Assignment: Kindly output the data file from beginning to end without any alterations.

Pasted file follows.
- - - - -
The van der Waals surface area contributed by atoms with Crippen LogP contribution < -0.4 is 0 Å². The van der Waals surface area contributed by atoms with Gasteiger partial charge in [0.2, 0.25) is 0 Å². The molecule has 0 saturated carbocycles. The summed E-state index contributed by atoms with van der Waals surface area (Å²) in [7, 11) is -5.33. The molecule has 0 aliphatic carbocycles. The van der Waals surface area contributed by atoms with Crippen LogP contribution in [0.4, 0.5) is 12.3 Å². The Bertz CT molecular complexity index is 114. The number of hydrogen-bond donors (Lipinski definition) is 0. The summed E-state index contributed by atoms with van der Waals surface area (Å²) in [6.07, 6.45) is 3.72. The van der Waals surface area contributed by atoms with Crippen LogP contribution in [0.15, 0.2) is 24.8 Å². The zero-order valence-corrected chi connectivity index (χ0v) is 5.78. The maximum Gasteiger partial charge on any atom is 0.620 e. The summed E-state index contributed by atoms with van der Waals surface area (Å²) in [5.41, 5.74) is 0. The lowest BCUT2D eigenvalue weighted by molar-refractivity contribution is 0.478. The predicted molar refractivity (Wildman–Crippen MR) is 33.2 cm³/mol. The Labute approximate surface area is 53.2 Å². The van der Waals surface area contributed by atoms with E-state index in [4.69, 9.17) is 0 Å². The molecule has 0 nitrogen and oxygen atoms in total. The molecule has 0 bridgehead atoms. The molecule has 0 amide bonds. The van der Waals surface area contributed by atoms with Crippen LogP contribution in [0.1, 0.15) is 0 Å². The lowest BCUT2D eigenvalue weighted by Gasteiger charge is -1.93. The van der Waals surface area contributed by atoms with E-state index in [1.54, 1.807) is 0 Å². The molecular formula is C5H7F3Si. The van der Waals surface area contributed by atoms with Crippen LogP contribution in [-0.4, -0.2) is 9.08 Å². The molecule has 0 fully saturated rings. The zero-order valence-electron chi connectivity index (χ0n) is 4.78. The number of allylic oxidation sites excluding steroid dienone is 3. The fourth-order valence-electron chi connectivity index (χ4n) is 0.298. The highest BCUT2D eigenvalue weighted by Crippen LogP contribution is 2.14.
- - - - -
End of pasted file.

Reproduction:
The van der Waals surface area contributed by atoms with Crippen LogP contribution < -0.4 is 0 Å². The van der Waals surface area contributed by atoms with Gasteiger partial charge in [0.2, 0.25) is 0 Å². The molecule has 0 saturated carbocycles. The summed E-state index contributed by atoms with van der Waals surface area (Å²) in [7, 11) is -5.33. The molecule has 0 aliphatic carbocycles. The van der Waals surface area contributed by atoms with Crippen LogP contribution in [0.4, 0.5) is 12.3 Å². The Bertz CT molecular complexity index is 114. The number of hydrogen-bond donors (Lipinski definition) is 0. The summed E-state index contributed by atoms with van der Waals surface area (Å²) in [6.07, 6.45) is 3.72. The van der Waals surface area contributed by atoms with Crippen LogP contribution in [0.15, 0.2) is 24.8 Å². The zero-order valence-corrected chi connectivity index (χ0v) is 5.78. The maximum Gasteiger partial charge on any atom is 0.620 e. The summed E-state index contributed by atoms with van der Waals surface area (Å²) in [5.41, 5.74) is 0. The lowest BCUT2D eigenvalue weighted by molar-refractivity contribution is 0.478. The predicted molar refractivity (Wildman–Crippen MR) is 33.2 cm³/mol. The Labute approximate surface area is 53.2 Å². The van der Waals surface area contributed by atoms with E-state index in [4.69, 9.17) is 0 Å². The molecule has 0 nitrogen and oxygen atoms in total. The molecule has 0 bridgehead atoms. The molecule has 0 amide bonds. The van der Waals surface area contributed by atoms with Crippen LogP contribution in [0.1, 0.15) is 0 Å². The lowest BCUT2D eigenvalue weighted by Gasteiger charge is -1.93. The van der Waals surface area contributed by atoms with E-state index in [1.54, 1.807) is 0 Å². The molecular formula is C5H7F3Si. The van der Waals surface area contributed by atoms with Crippen LogP contribution in [-0.4, -0.2) is 9.08 Å². The molecule has 0 fully saturated rings. The zero-order valence-electron chi connectivity index (χ0n) is 4.78. The number of allylic oxidation sites excluding steroid dienone is 3. The fourth-order valence-electron chi connectivity index (χ4n) is 0.298. The highest BCUT2D eigenvalue weighted by Crippen LogP contribution is 2.14.